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    Leaking oil is forming a circular patch on the surface of the sea. The area of the patch is increasing at a rate of 250 square metres per hour. Find the rate at which the radius of the patch is increasing at the instant when the area of the patch is 1900 square metres. Give your answer correct to 2 significant figures.

    How do i approach this question?
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    (Original post by elvss567)
    Leaking oil is forming a circular patch on the surface of the sea. The area of the patch is increasing at a rate of 250 square metres per hour. Find the rate at which the radius of the patch is increasing at the instant when the area of the patch is 1900 square metres. Give your answer correct to 2 significant figures.

    How do i approach this question?
    Translate the words into maths:

    The area of the patch is increasing at a rate of 250 square metres per hour

    So the rate of change of area is +250

    So \frac{dA}{dt} = 250

    Often the units give you a clue. Here square metres per hour suggests \frac{dA}{dt}

    Are you able to carry on from here?
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    (Original post by Notnek)
    Translate the words into maths:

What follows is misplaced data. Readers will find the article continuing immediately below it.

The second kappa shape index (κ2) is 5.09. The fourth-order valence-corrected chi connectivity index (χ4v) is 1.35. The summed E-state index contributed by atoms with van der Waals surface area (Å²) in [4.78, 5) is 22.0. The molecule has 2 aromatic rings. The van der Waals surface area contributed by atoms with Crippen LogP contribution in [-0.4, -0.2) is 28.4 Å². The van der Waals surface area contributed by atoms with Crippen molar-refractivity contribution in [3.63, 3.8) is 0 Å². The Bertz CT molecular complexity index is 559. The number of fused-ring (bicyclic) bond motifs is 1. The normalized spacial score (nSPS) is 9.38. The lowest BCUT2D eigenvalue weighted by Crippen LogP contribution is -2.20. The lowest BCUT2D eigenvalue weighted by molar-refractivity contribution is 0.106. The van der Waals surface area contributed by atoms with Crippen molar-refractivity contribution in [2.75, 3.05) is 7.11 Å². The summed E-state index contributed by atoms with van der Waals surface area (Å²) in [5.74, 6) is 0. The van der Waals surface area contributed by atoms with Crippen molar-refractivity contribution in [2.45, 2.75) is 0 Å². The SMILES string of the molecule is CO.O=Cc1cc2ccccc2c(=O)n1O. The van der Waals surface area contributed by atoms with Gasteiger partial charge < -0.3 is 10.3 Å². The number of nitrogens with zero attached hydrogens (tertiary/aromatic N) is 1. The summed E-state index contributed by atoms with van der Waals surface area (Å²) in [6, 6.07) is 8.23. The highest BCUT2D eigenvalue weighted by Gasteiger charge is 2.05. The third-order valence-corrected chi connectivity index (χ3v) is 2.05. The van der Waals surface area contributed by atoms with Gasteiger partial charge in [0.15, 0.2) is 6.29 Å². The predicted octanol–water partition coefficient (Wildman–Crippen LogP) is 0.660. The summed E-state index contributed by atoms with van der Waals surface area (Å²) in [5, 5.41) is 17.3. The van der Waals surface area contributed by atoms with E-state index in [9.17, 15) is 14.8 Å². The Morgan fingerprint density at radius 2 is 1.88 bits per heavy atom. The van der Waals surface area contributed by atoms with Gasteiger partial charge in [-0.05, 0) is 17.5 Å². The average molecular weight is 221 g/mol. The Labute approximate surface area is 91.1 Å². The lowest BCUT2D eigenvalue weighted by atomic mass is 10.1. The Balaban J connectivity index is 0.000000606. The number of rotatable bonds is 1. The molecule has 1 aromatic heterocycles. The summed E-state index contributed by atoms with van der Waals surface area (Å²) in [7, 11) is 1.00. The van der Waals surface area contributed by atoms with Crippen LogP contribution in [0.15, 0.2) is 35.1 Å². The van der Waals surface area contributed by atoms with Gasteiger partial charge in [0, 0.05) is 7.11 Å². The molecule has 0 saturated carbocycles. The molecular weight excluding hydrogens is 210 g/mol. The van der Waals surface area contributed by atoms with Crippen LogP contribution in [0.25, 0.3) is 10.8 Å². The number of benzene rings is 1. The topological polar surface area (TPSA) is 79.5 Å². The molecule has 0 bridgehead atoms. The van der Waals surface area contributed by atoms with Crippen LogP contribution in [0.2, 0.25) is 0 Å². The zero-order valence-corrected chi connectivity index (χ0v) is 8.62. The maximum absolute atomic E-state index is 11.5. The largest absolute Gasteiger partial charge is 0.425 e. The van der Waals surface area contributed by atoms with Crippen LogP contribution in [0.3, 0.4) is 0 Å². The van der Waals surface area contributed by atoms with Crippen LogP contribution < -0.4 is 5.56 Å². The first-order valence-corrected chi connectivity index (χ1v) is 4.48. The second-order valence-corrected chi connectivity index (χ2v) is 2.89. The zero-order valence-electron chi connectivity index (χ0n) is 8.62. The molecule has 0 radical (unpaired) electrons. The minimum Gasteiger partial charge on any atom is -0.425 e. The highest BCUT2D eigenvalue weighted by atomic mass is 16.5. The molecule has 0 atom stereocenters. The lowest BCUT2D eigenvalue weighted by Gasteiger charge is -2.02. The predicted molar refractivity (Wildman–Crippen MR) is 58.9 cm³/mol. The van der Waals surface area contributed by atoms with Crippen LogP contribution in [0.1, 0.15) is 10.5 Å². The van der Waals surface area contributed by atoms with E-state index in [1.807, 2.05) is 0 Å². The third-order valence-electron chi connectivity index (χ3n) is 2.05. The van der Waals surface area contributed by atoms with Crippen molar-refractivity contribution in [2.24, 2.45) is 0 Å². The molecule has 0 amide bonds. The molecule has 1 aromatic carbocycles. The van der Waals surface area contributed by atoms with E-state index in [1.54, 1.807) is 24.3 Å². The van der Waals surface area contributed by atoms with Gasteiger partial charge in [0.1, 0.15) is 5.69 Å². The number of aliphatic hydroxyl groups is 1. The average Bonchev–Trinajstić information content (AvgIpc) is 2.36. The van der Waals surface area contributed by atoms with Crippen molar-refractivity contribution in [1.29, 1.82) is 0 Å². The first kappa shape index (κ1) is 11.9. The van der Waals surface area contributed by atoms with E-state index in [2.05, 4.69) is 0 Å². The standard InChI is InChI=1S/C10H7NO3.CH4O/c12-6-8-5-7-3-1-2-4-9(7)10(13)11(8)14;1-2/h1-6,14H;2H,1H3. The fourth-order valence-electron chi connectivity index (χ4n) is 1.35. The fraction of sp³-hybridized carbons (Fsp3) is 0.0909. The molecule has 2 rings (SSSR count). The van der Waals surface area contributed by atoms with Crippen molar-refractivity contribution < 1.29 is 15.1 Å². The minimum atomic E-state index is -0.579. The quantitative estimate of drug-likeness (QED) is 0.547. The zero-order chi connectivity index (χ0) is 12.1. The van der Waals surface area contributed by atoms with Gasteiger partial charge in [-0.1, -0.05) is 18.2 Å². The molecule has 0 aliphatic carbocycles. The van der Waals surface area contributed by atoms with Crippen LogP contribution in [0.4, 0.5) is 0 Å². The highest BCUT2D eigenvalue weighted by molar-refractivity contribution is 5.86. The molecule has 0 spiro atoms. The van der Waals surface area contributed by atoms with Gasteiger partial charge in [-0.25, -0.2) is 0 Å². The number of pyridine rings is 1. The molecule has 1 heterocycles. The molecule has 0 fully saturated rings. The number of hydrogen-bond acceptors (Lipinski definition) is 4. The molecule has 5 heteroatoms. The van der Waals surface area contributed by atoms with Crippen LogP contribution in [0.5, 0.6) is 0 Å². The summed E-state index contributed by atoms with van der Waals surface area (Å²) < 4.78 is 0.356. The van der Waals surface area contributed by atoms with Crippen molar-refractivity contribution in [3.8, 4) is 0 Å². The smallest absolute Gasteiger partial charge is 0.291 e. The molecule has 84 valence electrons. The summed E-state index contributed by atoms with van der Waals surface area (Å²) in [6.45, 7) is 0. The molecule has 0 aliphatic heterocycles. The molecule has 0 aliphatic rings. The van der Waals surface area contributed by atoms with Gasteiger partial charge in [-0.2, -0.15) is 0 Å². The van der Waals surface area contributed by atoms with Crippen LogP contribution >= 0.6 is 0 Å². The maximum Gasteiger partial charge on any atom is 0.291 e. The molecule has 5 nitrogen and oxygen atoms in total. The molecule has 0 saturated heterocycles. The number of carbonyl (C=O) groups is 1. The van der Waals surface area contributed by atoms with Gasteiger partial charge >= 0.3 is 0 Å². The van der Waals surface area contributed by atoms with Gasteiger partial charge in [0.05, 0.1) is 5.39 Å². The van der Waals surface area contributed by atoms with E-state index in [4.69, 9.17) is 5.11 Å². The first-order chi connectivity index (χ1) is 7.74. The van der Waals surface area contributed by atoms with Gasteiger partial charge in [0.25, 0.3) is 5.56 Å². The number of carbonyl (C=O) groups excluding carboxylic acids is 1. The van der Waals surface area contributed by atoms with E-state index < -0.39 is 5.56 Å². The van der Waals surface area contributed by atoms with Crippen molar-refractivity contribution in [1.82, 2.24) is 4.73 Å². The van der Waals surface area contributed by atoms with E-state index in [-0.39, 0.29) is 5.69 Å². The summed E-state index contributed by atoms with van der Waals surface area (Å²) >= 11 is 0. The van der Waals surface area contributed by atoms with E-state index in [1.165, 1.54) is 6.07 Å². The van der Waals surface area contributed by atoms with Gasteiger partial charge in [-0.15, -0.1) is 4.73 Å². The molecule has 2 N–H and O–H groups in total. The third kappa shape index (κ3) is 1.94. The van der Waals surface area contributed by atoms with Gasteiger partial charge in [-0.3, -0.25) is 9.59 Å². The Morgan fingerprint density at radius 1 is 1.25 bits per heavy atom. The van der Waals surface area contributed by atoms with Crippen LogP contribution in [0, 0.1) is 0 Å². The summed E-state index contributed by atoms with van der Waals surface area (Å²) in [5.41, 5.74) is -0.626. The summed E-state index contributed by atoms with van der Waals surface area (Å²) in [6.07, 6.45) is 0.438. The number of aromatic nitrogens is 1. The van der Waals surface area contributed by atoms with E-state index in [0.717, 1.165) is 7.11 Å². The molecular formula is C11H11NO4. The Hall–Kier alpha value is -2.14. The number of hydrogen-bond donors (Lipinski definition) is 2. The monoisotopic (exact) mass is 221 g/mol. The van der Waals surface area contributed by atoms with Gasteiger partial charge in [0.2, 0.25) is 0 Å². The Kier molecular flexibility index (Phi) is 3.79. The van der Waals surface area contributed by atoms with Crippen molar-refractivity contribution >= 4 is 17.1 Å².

The area of the patch is increasing at a rate of 250 square metres per hour

    So the rate of change of area is +250

    So \frac{dA}{dt} = 250

    Often the units give you a clue. Here square metres per hour suggests \frac{dA}{dt}

    Are you able to carry on from here?
    so i have to find dA/dt when area=1900.
    dA/dt = dA/dv * dV/dt
    = dA/dr * dr/dV * dV/dt
    is this right so far?
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    (Original post by elvss567)
    so i have to find dA/dt when area=1900.
    dA/dt = dA/dv * dV/dt
    = dA/dr * dr/dV * dV/dt
    is this right so far?
    No you need to find the rate of increase of the radius so you need to find \frac{dr}{dt}. I'm not sure what your V is for?
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    (Original post by Notnek)
    No you need to find the rate of increase of the radius so you need to find \frac{dr}{dt}. I'm not sure what your V is for?
    oh okay. i probably made a mistake. how do i calculate dr/dt? do i use the formula for area of the circle(pir^2) for it or something?
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    (Original post by elvss567)
    oh okay. i probably made a mistake. how do i calculate dr/dt? do i use the formula for area of the circle(pir^2) for it or something?
    Yes that formula gives you A in terms of r and you can use this to find \frac{dA}{dr}. Then you can use the chain rule in a similar way to your previous attempt.
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    (Original post by Notnek)
    Yes that formula gives you A in terms of r and you can use this to find \frac{dA}{dr}. Then you can use the chain rule in a similar way to your previous attempt.
    thankyou
 
 
 
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